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SC Verdict on GST Council Proposals Not Being Binding on States, Centre Isn't New: Sushil Modi to News18

Speaking to News18.com, Sushil Modi said Article 279 (1) of the Constitution states that the GST Council is a body that can give recommendations and can only propose. File pic/PTI

Speaking to News18.com, Sushil Modi said Article 279 (1) of the Constitution states that the GST Council is a body that can give recommendations and can only propose. File pic/PTI

The BJP leader said that no state can afford to not implement GST and no state has ever disregarded a decision taken in consensus by the council

Bihar’s former deputy chief minister Sushil Kumar Modi has headed ministerial panels on Integrated Goods and Services Tax settlement in the past and believes that the Supreme Court’s verdict on the GST Council’s recommendations not being binding on states and the Centre is nothing new and that this was already the case.

Speaking to News18.com, Sushil Modi said Article 279 (1) of the Constitution states that the GST Council is a body that can give recommendations and can only propose.

The SC in its verdict on Thursday said that the GST Council recommendations are not binding on either the Centre or the states and only have persuasive value.

“The Union and states have simultaneous powers to legislate on GST and the Constitution does not envisage a repugnancy provision and GST council must work in a harmonious manner to achieve a workable solution,” the court said.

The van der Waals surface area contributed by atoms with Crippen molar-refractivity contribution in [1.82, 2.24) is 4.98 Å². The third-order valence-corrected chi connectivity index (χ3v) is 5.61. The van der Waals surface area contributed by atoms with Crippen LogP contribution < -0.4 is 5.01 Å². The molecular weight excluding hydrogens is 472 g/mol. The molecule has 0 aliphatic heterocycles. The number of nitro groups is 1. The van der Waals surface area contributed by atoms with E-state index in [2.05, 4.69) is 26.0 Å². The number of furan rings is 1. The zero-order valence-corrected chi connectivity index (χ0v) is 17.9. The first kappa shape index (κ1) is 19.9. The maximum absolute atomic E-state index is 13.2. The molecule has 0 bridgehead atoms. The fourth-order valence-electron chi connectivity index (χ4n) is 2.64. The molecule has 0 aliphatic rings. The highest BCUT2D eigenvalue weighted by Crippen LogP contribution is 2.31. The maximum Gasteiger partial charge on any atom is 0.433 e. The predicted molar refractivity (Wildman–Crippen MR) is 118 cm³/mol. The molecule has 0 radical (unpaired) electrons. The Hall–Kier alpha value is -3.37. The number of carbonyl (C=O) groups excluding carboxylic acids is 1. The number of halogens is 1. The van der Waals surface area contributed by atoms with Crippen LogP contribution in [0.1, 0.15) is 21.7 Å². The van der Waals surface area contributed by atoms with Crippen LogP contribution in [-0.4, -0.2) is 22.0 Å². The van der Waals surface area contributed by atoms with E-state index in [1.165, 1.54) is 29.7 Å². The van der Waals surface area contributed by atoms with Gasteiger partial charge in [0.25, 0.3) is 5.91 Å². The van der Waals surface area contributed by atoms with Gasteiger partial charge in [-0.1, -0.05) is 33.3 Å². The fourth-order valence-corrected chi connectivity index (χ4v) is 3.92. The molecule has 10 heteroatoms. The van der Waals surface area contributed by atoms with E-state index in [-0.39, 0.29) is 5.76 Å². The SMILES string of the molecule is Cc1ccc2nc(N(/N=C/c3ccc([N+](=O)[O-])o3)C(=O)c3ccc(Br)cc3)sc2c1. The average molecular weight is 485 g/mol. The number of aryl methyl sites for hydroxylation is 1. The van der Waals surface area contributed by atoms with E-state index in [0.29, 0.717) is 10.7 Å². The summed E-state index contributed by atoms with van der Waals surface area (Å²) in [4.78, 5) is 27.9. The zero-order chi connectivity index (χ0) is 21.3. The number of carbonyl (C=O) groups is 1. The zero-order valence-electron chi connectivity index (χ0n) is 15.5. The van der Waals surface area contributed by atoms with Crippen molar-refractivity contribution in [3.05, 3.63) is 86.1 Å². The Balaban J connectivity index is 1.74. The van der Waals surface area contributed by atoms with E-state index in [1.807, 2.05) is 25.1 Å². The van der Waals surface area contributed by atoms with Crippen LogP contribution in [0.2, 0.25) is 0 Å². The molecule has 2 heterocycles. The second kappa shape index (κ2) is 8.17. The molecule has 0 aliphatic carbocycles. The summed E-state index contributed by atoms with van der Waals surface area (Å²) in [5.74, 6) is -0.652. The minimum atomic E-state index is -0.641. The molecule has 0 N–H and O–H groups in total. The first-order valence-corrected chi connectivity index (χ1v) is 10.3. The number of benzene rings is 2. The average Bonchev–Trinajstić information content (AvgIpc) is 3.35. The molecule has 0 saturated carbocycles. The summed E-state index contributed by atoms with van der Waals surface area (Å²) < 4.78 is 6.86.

The SC ruled that the provisions under Articles 246A and 279 indicate that states and the Centre have equal powers to legislate on taxation matters and cannot act independently of one another. The provisions highlight competitive federalism, the bench headed by Justice DY Chandrachud added in a ruling that came on an appeal against a decision of the Gujarat High Court pertaining to levying tax on ocean freight under the Integrated Goods and Services Tax (IGST) Act, 2007.

Can the verdict lead to confusion and chaos if states refuse to accept the council’s decisions or recommendations?

Sushil Modi said that no state can afford to not implement GST and no state has ever disregarded a decision taken in consensus by the council.

“We are united by trade. The state that will not accept GST will bear the loss. For example, Tamil Nadu goods are consumed in Bihar and if Bihar won’t get that tax, it will stop trading with Tamil Nadu,” he explained.

The Rajya Sabha lawmaker cited an exception where Kerala asked for voting on the issue of including lottery under GST and the state had to accept the percentage of tax fixed by the council.

But can the Constitution provide for the establishment of an adjudicatory body for dispute settlement?

The BJP leader said that it has been many years since the council implemented the system and it was in the beginning that the government faced a lot of problems.

“Now, there are only insignificant problems that can be solved during the course of time,” he added.

What if states ruled by BJP rivals point to the federal structure and the right to fix rates as per their discretion? Sushil Modi said those states will then have to bear losses.

“If any state does it then that state will be isolated and there will be no trade with that state,” he said.

The MP said that earlier there used to be Value Added Tax (VAT) and traders used to file GST at different rates in different states, which was hectic.

The BJP leader said that the Congress made the council decisions binding but had to withdraw as states opposed the move, citing the federal structure.

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first published:May 20, 2022, 07:30 IST